Whenever I say it people laugh, but I think Cyndi Lauper has the most beautiful female rock/pop voice. True Colors and Time After Time (the next song on my list) are tender, thoughtful and fun to sing along with. Call me Crazy, but I think these two Cyndi Lauper classics deserve to be in the top 10!
 9.  Time After Time  Cyndi Lauper
See #9 above.
 10.  Stairway to Heaven  Led Zeppelin
Do I really need to explain? I suppose maybe for having it this low I do. Definitely on the list, probably giving into peer pressure to have it even this high on my list, but certainly an all-time-great song.
 11. See You Again Wiz Khalifa & Charlie Puth
This is the only current song on my list. I suspect that if you have ever lost someone you truly love  this song will certainly speak to you. So much to tell our loved ones when we see them again. Over time I suspect this will go much higher, but for now it has to be on the list, and here seems about right. Those who know me know how much I miss my mother, and any song that can drive emotion the way this one does represents the very best of what art is supposed to do.
 12.   Panama Van Halen 
As previously mentioned, I love the David Lee Roth version of Van Halen and this is one of the best from the album 1984, which deserves to be mentioned along with the best albums of all time (in my humble opinion).
 13.  Hotel California  The Eagles
The Eagles sure know how to tell a story. There is something about this song that just forces you to sing along even if you are too young to really understand what the words mean.
 14.  Jump  Van Halen
By now you undoubtedly see a 1980s theme, with the David Lee Roth Van Halen making a third appearance. Ah… the memories… of when I was in top shape, getting my black belt in Tae Kwon Do, and I could actually jump like Diamond Dave. Those days are long gone I know… no need to remind me!
 15. Good Only Knows  The Beach Boys
According to none other than Sir Paul McCartney this is one of the most beautiful songs every written. I wholeheartedly agree! The Beach Boys at their best!
16.   Thunderstruck  AC/DC
A great hard rock song that just flat out conquers. The musical equivalent of taking names and kicking…
 17.  Rock You Like a Hurricane  Scorpions
A great song, and one that probably shows my age, or at least the era I grew up in.
 18.  Iron Man  Black Sabbath
I’ve loved this song since I was a kid and a huge wrestling fan. I used to love the Road Warriors, and they (Animal and Hawk) would come into the ring to this song. As a youngster who hadn’t really figured out that wrestling probably isn’t best classified as a sport, I was hooked!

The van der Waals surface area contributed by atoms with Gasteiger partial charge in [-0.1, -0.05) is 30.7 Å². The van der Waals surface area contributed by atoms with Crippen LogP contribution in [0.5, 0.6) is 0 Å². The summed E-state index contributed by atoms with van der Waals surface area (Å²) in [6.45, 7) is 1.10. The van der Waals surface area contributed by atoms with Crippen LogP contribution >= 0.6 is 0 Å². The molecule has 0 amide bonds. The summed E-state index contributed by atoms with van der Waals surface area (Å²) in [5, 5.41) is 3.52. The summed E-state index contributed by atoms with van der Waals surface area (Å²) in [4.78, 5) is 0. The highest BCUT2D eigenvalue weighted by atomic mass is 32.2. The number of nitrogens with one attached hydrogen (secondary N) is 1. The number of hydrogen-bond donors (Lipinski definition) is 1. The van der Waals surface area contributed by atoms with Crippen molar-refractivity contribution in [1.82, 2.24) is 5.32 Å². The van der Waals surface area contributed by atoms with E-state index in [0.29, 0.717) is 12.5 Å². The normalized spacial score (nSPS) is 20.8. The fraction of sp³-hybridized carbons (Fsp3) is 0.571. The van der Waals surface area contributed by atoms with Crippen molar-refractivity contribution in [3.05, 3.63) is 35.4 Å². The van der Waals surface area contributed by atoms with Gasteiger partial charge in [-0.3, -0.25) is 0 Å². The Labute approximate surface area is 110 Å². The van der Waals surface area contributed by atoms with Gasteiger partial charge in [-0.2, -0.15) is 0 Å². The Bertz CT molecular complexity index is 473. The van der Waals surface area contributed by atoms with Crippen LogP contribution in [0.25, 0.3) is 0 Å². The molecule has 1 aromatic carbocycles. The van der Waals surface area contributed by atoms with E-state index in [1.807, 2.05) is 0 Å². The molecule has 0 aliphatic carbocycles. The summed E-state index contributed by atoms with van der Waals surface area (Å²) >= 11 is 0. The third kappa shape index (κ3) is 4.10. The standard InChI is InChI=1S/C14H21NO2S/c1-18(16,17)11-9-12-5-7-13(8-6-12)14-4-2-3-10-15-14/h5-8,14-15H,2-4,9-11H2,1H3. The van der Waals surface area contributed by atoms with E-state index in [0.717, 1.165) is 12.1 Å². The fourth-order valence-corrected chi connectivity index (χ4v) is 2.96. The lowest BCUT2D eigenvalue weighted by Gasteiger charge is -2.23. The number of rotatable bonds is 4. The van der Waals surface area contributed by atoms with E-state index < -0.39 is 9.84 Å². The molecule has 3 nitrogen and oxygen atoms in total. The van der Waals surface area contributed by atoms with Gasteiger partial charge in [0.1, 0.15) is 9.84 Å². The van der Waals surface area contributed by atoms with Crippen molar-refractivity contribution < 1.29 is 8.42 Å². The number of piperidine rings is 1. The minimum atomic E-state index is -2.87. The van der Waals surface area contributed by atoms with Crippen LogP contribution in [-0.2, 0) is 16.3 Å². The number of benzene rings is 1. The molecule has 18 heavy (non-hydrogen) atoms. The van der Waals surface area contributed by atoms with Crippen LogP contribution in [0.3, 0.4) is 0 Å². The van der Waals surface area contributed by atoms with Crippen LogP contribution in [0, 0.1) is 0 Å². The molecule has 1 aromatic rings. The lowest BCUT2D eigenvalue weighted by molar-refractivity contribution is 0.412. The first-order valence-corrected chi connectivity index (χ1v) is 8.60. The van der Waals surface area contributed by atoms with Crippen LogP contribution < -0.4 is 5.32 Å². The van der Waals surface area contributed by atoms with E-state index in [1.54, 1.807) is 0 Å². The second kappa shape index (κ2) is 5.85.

19.  I’m Shipping up to Boston (instrumental)  Dropkick Murphy’s
I love Rock N’Roll, as previously established, and I also really enjoy good, toe tapping Irish Music. The fact that Sam Adams uses this in their beer commercials is just a bonus! But I can only take the instrumental version. I’m not a big fan of shouting lyrics.
 20.  If I Had a Heart  Fever Ray
Based on how often I listen to the song this should be higher on the list. It is currently the second most played song on my iPhone. It is also the theme song from History Channel’s hit show Vikings. Perhaps not an instant classic, but I do love the show Vikings, and when I need a little extra motivation at the gym this is one of the songs I turn on. Only Enter Sandman gets played more at the gym when I’m dragging.
 21.  Hillbilly Bone  Blake Shelton w/ Trace Adkins
The older I get the more I like Country music. A long time ago, during a different lifetime, I was co-owner of an independent record label. We had a couple Country bands and there certainly is something about going to a Country bar, hearing the music and… well… you just can’t help yourself. This song captures that experience perfectly. I know I have a Hillbilly Bone!
 22.  Hot for Teacher  Van Halen
Another classic from the 1984 album.
 23.  Highway to Hell  AC/DC
Another classic from the Back in Black album.
24.   Soak up the Sun Cheryl Crow